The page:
The full disastrous impact of unbridled climate change may still be two decades or more away, meaning that action to move towards an ultra-low-carbon economy has to be implemented well before 2020. This is more than making a specific transition, momentous as that alone will be: it has to be part of a much larger process of fundamental economic reform which delivers greater equity and emancipation without economic growth as conventionally understood (see Tim Jackson, Prosperity Without Growth: Economics for a Finite Planet, Earthscan, 2009).

The ingredients of the transformation include recognition of peak oil, loss of biodiversity and other environmental limits as part of the overall predicament of a globally constrained ecosystem affected by an expanding human population whose dominant economic model is contributing to its self-destruction.

This larger reality may appear far removed from Ed Miliband’s domestic political agenda. But it is inexorable. Some innovative ideas are being developed to counter it, by (among others) the New Economics Foundation and the Oxford Research Group. But a key element in their spreading influence will be their integration into the agendas of serious political leaders.

The fresh paradigm

This is where Ed Miliband has a singular opportunity. He has at least until 2012 before the next Britain-wide election begins to dominate debate (unless a political crisis leads to the collapse of the coalition before then). That period gives him and his team  - even as they are obliged to concentrate on immediate political issues - the space to support, encourage and facilitate some really new thinking.

Much of this contribution would be indirect. But its great potential value will be enhanced if it is fused with persistent and open campaigning on issues of sustainability and equity. In the short term this will neither win nor lose votes, but in the longer term  - over a three-to-five-year timescale, thus reaching up to the election - there is every chance that it will be seen as ever more prescient, accepted by and even attractive to voters. For it is very probable that by around 2014 there will be a general recognition of the massive dangers stemming from the impact of the current economic system on the biosphere, especially in terms of climate change.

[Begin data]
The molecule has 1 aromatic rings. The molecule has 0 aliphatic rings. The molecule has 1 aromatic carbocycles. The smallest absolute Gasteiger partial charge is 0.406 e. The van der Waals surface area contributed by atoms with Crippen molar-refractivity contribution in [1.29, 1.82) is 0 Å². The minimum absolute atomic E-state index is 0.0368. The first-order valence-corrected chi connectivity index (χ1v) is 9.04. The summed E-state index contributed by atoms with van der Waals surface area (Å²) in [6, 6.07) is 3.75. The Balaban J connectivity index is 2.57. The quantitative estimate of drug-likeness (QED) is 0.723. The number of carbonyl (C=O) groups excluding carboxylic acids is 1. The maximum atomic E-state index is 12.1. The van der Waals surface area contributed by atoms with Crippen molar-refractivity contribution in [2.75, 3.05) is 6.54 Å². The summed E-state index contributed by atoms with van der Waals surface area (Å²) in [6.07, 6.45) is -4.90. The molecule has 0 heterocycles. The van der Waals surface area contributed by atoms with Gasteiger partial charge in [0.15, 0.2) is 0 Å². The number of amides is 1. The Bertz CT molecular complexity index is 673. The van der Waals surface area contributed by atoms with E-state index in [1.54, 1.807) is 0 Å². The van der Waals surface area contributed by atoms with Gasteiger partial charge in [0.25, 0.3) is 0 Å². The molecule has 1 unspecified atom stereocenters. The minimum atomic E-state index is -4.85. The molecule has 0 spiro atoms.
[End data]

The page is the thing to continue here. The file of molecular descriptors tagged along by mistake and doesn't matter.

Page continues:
In that event, a political team that sets out systematically to encourage radical and progressive analysis on global security will be one of the world’s foremost political parties in its ability to provide the kind of leadership required for the next generation.

It is hard to overestimate the scale of the response needed to the evolving global predicament. This certainly involves more than politics of a party or establishment kind:  activists and campaigners of every sort, forward-looking think-tanks, and those few university centres that are not intellectually constricted will also make a huge contribution (see “Climate protest: rock the state, save the planet”, 29 April 2010).

But serious and focused political leadership - with a capability that has rarely been evident - is also required. Ed Miliband’s potential in this respect is untested, but his record at Copenhagen was strong and the conduct of his campaign for the leadership reveals qualities of determination and risk-taking that have caught most analysts by surprise.

His greatest advantage, now, is the time and space to develop a fresh political paradigm. If he and his advisers use that well, then the results could be surprising. Britain is a small post-imperial country with barely 1% of the world’s population; but it has a distinct range of useful connections (European, Atlantic and Commonwealth, as well as membership of the United Nations Security Council) that together give it more leverage than most.

Ed Miliband has the time to construct a model of state action founded on an understanding of sustainable global security that meets 21st-century needs. The next two years will show how far he and his party can travel in this vital direction.